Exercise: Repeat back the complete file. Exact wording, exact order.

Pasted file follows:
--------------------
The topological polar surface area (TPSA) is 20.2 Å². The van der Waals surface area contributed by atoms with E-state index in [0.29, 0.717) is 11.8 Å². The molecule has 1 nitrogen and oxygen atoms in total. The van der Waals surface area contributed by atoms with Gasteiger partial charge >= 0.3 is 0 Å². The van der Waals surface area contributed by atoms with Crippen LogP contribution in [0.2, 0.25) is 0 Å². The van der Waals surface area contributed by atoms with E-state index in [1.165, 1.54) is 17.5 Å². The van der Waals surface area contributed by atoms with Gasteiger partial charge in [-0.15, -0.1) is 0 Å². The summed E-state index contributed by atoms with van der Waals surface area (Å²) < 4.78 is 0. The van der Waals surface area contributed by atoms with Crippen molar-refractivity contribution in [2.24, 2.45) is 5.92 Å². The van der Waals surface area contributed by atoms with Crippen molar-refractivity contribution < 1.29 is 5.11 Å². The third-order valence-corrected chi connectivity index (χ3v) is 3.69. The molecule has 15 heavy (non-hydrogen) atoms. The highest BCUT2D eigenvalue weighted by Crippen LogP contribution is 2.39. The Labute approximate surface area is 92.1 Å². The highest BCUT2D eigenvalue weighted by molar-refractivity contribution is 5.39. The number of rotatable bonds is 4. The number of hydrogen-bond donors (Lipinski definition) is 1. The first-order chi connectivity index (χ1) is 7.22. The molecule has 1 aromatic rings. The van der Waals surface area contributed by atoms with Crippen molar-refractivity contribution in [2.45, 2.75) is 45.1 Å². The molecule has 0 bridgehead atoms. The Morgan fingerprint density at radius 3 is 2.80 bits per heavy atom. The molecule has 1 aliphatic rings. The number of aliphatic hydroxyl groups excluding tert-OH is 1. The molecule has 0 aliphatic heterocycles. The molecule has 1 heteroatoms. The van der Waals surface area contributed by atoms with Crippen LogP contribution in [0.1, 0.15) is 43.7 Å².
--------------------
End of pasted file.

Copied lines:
The topological polar surface area (TPSA) is 20.2 Å². The van der Waals surface area contributed by atoms with E-state index in [0.29, 0.717) is 11.8 Å². The molecule has 1 nitrogen and oxygen atoms in total. The van der Waals surface area contributed by atoms with Gasteiger partial charge >= 0.3 is 0 Å². The van der Waals surface area contributed by atoms with Crippen LogP contribution in [0.2, 0.25) is 0 Å². The van der Waals surface area contributed by atoms with E-state index in [1.165, 1.54) is 17.5 Å². The van der Waals surface area contributed by atoms with Gasteiger partial charge in [-0.15, -0.1) is 0 Å². The summed E-state index contributed by atoms with van der Waals surface area (Å²) < 4.78 is 0. The van der Waals surface area contributed by atoms with Crippen molar-refractivity contribution in [2.24, 2.45) is 5.92 Å². The van der Waals surface area contributed by atoms with Crippen molar-refractivity contribution < 1.29 is 5.11 Å². The third-order valence-corrected chi connectivity index (χ3v) is 3.69. The molecule has 15 heavy (non-hydrogen) atoms. The highest BCUT2D eigenvalue weighted by Crippen LogP contribution is 2.39. The Labute approximate surface area is 92.1 Å². The highest BCUT2D eigenvalue weighted by molar-refractivity contribution is 5.39. The number of rotatable bonds is 4. The number of hydrogen-bond donors (Lipinski definition) is 1. The first-order chi connectivity index (χ1) is 7.22. The molecule has 1 aromatic rings. The van der Waals surface area contributed by atoms with Crippen molar-refractivity contribution in [2.45, 2.75) is 45.1 Å². The molecule has 0 bridgehead atoms. The Morgan fingerprint density at radius 3 is 2.80 bits per heavy atom. The molecule has 1 aliphatic rings. The number of aliphatic hydroxyl groups excluding tert-OH is 1. The molecule has 0 aliphatic heterocycles. The molecule has 1 heteroatoms. The van der Waals surface area contributed by atoms with Crippen LogP contribution in [0.1, 0.15) is 43.7 Å².